The reason most owners sell is space related; either they want more or less. The second greatest reason is a change of lifestyle-retirement, divorce, starting a family. What sacrifices are American families making because they can sell their homes? Are young families renting longer than they would like? Are retired couples holding on the family home? Are children making do with bunk beds and are divorced couples drawing lines on the living floor so that they can continue to live in the same space until they can afford to sell? Is the real estate crisis warping the way we live?

The good news is that the owners of the pending supply are prospective buyers themselves and their entry into the market will create demand for many of the houses other pent up supply owners are selling. Their income exceeds $50,000 and most are over 35. These are “move-up” buyers, most of whom will use proceeds from their sales to buy new homes.

The pending supply hangs over the market like a shadow. In light of size found in this survey and its potential impact on the market place, we know very little about the pending supply. We need to understand its composition nationally and locally, and track it on an ongoing basis. We need to understand better how owners perceive their markets and what will motivate them to sell-and to buy.

As we look forward to price stabilization and improved prices, should we fear the pending supply as a damper on the market or welcome it as the first step in the process to free millions of move-up buyers to buy mid to higher-end properties?

2 Comments For This Post

  1. Bev Willard Says:

    Excellent discussion of the pent-up desire to sell. Looks like prices will stay low for a year or more. However, it IS a buyers’ market. Now’s the time to start looking for that rental property you’ve always wanted, upgrade OR downsize to the home you need right now, start the loan process.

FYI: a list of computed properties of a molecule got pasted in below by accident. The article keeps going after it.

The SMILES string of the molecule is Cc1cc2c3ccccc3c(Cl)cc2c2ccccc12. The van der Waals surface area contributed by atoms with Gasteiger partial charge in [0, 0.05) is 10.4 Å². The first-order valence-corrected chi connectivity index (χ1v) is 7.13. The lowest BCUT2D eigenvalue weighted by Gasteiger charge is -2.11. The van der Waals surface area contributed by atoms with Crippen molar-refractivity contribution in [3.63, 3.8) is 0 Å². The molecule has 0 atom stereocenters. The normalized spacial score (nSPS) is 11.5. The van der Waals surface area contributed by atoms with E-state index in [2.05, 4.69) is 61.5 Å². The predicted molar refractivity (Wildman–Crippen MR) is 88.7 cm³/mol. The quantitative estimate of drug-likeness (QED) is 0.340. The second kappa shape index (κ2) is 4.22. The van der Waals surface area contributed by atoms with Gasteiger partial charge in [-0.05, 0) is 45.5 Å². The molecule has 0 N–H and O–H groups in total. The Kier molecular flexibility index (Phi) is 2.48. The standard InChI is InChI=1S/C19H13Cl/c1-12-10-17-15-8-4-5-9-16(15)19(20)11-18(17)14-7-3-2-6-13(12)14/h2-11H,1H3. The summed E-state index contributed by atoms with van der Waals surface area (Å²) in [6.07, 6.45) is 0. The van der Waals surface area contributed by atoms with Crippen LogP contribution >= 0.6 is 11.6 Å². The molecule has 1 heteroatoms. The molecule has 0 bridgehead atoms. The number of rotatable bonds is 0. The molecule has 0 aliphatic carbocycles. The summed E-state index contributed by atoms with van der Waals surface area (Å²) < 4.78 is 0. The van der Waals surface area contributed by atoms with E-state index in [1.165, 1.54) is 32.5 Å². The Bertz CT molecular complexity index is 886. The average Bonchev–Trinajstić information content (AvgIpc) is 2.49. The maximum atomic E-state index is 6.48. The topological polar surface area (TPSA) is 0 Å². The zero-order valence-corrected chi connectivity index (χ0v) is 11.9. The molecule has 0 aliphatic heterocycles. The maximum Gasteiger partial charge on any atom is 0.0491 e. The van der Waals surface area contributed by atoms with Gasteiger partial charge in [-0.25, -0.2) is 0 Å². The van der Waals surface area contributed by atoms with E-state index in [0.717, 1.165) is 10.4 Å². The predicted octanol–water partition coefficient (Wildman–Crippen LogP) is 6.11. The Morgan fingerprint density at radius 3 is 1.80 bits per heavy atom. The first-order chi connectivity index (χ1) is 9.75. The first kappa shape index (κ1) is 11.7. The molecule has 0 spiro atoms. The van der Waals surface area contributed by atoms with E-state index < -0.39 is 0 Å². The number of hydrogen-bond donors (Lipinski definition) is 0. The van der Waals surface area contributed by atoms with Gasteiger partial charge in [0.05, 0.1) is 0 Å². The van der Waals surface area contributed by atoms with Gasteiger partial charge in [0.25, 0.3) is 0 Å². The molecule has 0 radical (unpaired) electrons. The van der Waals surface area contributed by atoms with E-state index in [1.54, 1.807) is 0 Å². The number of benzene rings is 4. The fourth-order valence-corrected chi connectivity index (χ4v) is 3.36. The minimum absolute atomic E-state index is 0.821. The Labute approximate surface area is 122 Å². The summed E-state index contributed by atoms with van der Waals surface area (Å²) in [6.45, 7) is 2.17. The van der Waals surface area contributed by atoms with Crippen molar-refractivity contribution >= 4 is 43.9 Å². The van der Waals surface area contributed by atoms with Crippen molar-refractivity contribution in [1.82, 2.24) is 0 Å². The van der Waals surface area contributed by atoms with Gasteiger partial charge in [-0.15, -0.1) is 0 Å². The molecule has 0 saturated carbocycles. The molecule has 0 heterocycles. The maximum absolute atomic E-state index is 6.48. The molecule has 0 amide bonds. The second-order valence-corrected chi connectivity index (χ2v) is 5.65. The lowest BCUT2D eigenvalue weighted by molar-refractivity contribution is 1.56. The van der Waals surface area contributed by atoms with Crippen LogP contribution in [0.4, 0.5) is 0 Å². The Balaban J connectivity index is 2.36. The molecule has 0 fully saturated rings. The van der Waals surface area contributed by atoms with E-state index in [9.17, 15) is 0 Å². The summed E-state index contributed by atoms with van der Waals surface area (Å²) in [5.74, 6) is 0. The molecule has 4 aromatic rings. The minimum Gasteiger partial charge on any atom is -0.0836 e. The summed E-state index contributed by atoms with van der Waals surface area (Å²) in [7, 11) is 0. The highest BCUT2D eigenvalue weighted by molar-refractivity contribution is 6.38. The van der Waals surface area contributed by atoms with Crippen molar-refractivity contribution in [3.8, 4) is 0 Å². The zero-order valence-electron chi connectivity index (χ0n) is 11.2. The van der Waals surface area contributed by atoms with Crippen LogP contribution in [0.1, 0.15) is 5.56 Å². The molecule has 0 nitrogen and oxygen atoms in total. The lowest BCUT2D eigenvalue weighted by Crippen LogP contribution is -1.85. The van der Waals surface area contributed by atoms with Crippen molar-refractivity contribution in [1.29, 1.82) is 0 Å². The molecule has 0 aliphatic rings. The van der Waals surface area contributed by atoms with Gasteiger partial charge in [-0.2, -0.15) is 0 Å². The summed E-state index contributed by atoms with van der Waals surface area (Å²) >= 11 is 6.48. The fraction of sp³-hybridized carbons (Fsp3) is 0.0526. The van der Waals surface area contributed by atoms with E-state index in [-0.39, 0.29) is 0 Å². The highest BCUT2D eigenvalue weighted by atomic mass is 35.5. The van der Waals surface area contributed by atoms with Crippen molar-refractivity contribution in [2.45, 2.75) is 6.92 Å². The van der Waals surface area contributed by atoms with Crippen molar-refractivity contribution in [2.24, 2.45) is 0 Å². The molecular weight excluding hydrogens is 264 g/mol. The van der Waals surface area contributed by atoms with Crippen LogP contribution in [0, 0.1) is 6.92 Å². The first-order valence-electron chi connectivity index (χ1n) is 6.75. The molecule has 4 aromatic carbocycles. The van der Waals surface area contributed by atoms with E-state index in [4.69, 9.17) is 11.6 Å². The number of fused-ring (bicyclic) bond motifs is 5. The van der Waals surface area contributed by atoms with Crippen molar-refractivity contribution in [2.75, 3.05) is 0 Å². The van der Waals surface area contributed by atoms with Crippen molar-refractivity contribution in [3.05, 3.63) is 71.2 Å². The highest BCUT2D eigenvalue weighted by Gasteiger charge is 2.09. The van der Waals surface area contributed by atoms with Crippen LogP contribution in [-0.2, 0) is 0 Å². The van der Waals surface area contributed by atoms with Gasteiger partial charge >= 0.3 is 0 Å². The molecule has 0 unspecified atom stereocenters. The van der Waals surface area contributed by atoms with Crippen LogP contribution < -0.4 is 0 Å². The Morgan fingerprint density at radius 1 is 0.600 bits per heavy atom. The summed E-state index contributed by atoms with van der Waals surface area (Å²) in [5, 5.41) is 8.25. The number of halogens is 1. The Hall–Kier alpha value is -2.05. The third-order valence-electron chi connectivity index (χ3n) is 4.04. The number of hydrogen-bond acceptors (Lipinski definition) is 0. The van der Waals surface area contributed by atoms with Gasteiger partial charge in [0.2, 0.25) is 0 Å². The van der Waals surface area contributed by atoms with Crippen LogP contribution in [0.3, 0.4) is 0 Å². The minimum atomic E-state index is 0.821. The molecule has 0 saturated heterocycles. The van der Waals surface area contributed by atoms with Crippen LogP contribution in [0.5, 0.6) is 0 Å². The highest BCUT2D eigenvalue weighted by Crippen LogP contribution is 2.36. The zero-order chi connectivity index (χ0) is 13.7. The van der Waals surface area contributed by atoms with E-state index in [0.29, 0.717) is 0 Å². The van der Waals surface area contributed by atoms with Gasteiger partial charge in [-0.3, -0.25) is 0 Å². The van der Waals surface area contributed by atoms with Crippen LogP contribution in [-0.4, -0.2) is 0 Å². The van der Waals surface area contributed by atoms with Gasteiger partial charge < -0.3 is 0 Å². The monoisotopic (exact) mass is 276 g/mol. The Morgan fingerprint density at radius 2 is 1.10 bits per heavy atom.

I work in real estate in Stockton, CA. Our local Notices of Default are skyrocketing. However, the bank lienholders are more willing than ever to agree to a short sale rather than foreclosing. So, distressed owners call their bank-lender to submit paperwork for a shortsale. This takes longer, of course, but seems to be far less stressful for the sellers. Many folks arrange for a rental, then move out of the property before it actually sells. That way they’re settled and ready to move on. Ive completed short-sales recently and learned the process is becoming easier.

  2. Steve Cook Says:


    Thanks for your kind words. That REOs and short sales are not keeping up with defaults has caused a great deal of speculation as to whether a “shadow” inventory of foreclosures, in addition to the pending supply discussed in the article above, will continue to depress values for the foreseeable future. One factor that has recentlyh come to light in a study by the Boston Federal Reserve found a “cure rate” of 30 percent among defaulters. In other words, nearly one third of those delinquent 60 days or more manage to become current without losing their homesd or modifying their loans. That might explain for some of the difference we are seeing betwem defaulting borrowers and foreclosed properties.

Leave a Reply